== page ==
- Hidden position, which are fraudulent, and excess over authorized positions, which is not, are also made possible by the absence of a mechanism of limits control with transmission of a warning to the Risk Department, or by the absence of reaction by the recipient of such a warning;
- Some insider trading cases can be explained by the proximity, inside the trading room, of desks with conflicting interests, such as the one that arranges equity issues with that invests on behalf of customers.
- Price manipulation is also possible if no control is made on the share of an instrument that is held in relation to the total outstanding on the market, whether this outstanding is the total number of stocks of a given corporate issuer, or is the open position of a listed derivative instrument;
- Risk can be miscalculated, because it depends on parameters whose quality cannot be assessed, or because excessive confidence is put in the mathematical model that is used;
- An erroneous valuation may stem from a fraudulent handling of reference prices, or because the lack of fresh quotations on an instrument, and the failure to consider an alternative, model-based, valuation, have led to the use of obsolete prices;
- The lack of trader's control can be assessed by the weakness of the reporting required from him, or by the lack of expertise or critique by the recipients of this reporting;
- A user entitlement may prove inadequate, either because it is granted by the hierarchy in contradiction with the industry's best practices, or because, though not granted, it is still enforced either because the system cannot manage it or because, by neglect, it has not been properly set up in that system;
- Finally, a capture error may arise in a system with weak plausibility controls, such as that on a trade size, or with no « four eyes principle » mechanism, whereby a manifest anomaly would have been detected and stopped by a second person.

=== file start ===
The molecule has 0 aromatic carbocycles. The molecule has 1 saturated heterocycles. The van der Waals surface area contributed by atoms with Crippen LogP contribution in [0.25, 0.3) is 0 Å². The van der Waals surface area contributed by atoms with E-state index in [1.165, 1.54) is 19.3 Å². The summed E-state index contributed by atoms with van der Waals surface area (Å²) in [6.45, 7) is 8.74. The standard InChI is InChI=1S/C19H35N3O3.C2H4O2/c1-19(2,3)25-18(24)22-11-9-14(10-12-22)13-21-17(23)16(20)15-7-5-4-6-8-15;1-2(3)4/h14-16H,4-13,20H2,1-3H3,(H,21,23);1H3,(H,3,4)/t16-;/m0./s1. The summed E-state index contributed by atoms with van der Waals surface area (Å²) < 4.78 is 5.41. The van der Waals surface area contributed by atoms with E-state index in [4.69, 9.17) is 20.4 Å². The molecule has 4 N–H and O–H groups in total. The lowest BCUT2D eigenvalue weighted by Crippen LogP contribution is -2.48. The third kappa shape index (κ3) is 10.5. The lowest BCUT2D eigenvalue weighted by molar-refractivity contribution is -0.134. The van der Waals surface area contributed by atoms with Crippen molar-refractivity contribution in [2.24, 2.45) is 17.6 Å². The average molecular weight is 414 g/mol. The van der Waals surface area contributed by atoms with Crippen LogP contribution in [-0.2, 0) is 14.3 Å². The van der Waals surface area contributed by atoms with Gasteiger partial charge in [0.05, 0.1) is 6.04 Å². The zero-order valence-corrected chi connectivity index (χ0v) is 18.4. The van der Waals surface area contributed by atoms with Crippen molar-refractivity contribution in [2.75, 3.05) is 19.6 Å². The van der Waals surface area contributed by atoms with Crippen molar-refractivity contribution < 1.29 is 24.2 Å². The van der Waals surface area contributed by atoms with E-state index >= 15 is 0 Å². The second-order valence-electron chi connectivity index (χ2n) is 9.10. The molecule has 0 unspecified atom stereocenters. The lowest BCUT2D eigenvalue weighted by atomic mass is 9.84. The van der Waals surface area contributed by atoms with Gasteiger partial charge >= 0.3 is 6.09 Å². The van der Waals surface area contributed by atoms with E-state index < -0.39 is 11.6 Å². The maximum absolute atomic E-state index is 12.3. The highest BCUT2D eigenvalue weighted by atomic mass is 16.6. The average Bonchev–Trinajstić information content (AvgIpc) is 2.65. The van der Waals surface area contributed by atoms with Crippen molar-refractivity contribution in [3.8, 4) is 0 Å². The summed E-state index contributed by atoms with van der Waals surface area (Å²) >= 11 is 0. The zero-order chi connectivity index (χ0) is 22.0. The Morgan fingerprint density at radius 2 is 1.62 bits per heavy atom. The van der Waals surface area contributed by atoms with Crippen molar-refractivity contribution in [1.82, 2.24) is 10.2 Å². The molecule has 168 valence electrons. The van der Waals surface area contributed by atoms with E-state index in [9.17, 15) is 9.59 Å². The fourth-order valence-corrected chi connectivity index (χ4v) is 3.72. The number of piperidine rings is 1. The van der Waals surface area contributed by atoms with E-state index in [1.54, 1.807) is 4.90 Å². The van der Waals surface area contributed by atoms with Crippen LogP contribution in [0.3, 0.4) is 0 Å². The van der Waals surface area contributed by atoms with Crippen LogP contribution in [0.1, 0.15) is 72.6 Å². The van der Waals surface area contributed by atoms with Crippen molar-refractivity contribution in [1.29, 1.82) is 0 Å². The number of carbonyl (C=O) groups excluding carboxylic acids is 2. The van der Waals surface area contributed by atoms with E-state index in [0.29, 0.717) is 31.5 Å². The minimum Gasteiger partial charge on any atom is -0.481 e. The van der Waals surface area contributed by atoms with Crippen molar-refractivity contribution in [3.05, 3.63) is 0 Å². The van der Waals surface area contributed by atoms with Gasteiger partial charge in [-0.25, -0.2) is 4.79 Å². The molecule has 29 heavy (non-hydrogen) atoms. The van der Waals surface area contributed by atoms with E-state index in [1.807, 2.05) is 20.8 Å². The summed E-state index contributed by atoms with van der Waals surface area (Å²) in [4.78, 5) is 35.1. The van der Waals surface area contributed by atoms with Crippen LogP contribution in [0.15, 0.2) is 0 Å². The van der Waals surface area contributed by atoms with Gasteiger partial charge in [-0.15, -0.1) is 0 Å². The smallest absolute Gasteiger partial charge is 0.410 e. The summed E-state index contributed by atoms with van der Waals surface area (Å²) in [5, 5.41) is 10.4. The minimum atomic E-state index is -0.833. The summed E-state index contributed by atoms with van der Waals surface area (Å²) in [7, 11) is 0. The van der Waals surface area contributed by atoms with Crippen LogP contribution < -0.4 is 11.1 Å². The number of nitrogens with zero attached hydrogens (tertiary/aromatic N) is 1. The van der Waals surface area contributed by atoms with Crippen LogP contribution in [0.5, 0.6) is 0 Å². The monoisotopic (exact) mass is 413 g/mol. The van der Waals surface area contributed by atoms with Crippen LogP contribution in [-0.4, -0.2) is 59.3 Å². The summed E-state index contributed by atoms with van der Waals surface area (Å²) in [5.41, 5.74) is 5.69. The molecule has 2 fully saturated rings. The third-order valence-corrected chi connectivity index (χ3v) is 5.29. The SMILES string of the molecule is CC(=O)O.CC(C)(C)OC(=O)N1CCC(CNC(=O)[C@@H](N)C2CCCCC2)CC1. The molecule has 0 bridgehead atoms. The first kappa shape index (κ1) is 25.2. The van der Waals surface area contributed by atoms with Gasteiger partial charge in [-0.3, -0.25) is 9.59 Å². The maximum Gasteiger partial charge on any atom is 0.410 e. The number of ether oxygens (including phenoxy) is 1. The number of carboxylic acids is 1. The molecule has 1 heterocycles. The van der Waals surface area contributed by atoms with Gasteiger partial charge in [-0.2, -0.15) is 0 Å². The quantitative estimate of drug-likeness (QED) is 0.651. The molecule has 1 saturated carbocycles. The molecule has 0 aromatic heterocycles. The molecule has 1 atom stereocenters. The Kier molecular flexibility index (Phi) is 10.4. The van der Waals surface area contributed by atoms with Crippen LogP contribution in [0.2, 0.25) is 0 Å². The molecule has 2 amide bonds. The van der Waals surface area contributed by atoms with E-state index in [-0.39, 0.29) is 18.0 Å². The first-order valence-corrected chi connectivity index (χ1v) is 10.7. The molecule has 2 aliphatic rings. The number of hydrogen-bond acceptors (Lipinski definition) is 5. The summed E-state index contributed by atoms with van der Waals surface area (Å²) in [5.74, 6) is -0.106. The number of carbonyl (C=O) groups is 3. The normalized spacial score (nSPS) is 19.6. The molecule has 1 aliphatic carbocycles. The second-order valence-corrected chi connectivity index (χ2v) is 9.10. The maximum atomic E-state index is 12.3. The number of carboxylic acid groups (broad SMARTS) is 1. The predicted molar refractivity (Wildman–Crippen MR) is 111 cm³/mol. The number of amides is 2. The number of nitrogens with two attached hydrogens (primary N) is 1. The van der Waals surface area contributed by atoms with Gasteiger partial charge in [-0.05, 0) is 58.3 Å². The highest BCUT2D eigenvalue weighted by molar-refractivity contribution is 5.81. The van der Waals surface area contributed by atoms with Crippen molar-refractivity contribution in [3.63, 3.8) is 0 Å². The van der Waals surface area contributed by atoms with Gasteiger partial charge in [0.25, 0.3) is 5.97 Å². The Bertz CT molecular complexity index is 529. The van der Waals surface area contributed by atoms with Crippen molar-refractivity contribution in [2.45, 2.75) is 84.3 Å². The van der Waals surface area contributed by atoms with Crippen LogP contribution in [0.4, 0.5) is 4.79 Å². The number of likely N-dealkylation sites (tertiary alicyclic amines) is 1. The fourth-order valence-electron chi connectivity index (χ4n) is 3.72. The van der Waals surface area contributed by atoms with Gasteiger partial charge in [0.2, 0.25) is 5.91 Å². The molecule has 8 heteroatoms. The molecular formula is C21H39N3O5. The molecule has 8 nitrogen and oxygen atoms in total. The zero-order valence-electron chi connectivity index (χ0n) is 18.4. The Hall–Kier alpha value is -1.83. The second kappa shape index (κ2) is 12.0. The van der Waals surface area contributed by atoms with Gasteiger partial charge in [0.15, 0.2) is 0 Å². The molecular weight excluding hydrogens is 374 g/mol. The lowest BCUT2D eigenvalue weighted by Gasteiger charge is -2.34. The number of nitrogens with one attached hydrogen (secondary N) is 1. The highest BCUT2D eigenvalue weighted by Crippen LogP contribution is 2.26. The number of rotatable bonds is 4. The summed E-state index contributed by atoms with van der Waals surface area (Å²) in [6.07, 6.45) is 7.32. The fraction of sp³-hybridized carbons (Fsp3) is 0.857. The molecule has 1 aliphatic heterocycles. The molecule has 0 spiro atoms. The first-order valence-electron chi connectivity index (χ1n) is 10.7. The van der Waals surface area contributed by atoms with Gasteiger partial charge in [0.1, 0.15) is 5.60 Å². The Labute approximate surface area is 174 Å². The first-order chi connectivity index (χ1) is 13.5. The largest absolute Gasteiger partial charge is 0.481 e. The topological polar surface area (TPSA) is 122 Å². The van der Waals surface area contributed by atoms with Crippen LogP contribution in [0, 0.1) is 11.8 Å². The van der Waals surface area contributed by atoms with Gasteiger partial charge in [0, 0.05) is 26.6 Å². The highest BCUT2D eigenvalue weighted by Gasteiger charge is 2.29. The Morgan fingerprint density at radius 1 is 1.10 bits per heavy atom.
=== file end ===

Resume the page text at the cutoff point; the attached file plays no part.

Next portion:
- On May 5, 1996, during a Saturday to Sunday night, a fire, suspected to be criminal, ravaged the trading room of Crédit Lyonnais; trading businesses have been transferred in a couple of days to a backup, or disaster recovery, site, in outer Paris.
- On September 11, 2001, the attack against the World Trade Center destroyed the Cantor Fitzgerald's trading room and killed 658 persons, two-thirds of its workforce. Yet business resumed about one week later.
Trading rooms are also used in the sports gambling sector. The term is often used to refer to the liabilities and odds setting departments of bookmakers where liabilities are managed and odds are adjusted. Examples include internet bookmakers based in the Caribbean and also legal bookmaking operations in the United Kingdom such as William Hill, Ladbrokes and Coral which operate trading rooms to manage their risk. The growth of betting exchanges such as Betfair has also led to the emergence of "trading rooms" designed for professional gamblers. (reference: Racing Post newspaper 19/7/07) The first such establishment was opened in Edinburgh in 2003 but later folded. Professional gamblers typically pay a daily "seat" fee of around £30 per day for the use of IT facilities and sports satellite feeds used for betting purposes. Today there are eight such trading rooms across the UK, with two based in London – one in Highgate and one in Canary Wharf.
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Notes and references
- "Barriers Falling Between Traders". Financial Times. February 1, 2010.
- "Canary Wharf Banks Get Access to Multiple Network Providers". Dealing With Technology. July 23, 2001.
- "UBS Warburg Expansion Creates World's Largest Trading Floor". the bank's site. May 14, 2002. Retrieved February 24, 2010.
- "La future salle des marchés Société Générale en construction à la Défense" (in French). projets-architecte-urbanisme.fr.